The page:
In Which Fried Potatoes Get Some Japanese Flavor…

Anyone want potatoes?

Anyone want potatoes?

I don’t know anyone who doesn’t like fried potatoes.  Whether it’s French fries or waffle fries, hash browns or tater tots, they are irresistible, toothsome, and totally satisfying.  I mean, really: they may be unhealthy, but these are so moreish and comforting that one cannot help munch down scads and scads of crunchy-skinned deep-fried spuds.

While fried potatoes are delicious enough with just a bare sprinkle of salt, I’ve taken a cue from how McDonald’s serves its spuds in Japan.  In the Land of the Rising Sun, fast-food munchers are given small packets of flavored salt with which to season the snack.  Popular flavors are nori (seaweed), curry, and the incendiary one based on the fiery shichimi togarashi.

But I say: why stop at flavored salt when you can go the whole hog and toss the spuds in furikake for a real burst of flavor?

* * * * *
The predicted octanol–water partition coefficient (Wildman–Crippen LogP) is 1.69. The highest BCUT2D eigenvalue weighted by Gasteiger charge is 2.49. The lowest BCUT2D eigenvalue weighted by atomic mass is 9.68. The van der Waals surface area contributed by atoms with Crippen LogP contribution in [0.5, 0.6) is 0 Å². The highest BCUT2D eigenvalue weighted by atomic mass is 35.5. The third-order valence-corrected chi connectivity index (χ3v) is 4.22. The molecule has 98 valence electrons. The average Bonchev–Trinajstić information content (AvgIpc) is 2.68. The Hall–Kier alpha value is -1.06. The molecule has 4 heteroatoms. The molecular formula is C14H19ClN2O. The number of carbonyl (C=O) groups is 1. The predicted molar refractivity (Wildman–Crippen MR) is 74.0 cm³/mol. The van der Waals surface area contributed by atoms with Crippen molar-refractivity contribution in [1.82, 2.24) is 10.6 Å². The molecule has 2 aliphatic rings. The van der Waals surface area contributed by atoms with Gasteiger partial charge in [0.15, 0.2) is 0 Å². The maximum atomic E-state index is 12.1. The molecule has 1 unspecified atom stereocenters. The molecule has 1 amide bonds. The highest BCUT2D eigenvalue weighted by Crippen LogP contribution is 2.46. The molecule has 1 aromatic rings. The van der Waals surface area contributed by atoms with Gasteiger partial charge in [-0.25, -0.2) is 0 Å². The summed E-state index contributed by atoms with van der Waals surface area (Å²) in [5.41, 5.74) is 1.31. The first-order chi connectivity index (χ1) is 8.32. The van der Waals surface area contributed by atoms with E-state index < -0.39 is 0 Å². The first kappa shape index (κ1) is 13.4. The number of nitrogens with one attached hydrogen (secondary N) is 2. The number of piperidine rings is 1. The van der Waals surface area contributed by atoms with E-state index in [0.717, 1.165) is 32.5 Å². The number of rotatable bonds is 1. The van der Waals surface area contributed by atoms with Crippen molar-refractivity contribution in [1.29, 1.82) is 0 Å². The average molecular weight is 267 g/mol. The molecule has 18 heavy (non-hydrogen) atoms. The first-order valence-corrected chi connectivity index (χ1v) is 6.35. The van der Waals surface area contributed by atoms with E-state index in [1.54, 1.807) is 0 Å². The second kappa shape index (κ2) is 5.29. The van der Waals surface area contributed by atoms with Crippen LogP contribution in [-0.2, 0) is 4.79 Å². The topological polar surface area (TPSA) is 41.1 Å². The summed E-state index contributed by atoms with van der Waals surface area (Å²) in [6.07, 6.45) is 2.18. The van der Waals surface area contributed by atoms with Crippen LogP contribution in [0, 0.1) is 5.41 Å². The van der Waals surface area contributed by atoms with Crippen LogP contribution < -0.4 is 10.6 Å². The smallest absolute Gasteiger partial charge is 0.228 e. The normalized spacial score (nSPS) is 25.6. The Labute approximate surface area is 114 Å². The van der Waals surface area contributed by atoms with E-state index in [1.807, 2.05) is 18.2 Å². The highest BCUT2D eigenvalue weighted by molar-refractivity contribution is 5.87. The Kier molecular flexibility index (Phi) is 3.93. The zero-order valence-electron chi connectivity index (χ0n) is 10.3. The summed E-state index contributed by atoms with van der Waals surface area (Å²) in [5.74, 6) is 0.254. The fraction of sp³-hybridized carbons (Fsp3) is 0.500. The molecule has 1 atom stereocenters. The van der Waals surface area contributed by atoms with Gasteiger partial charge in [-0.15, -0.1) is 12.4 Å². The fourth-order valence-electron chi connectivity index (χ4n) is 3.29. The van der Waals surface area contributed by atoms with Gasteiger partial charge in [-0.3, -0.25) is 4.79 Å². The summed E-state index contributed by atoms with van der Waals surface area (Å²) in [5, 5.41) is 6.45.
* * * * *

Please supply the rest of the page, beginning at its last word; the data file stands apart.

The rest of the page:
Furikake is a catch-all term for dry seasoning mixes meant to be sprinkled onto or stirred into cooked rice.  The most common one, norishio, is a very basic mixture of finely chopped nori, sesame seeds, salt, and sugar.  Admittedly this tastes pretty good on both rice and fried spuds, but why stick to basics when you can seriously amp up the flavor factor with katsuoboshi?

The fried potatoes at the top of this page were tossed in katsuoboshi (dried, salt-cured bonito shavings) furikake and have a lovely umami flavor profile that sets them well above standard-issue spuds: a salty, herbaceous flavor from the nori, a faint meatiness from the fish flakes, and a very subtle sweetness from the sesame seeds.  This is definitely something home cooks ought to try in their own kitchens, but if you’re not so culinary-inclined, I recommend bringing a packet of furikake (they’re available in the Asian food aisles of major supermarkets and Oriental grocery stores) and sprinkling the stuff liberally over fast-food spuds.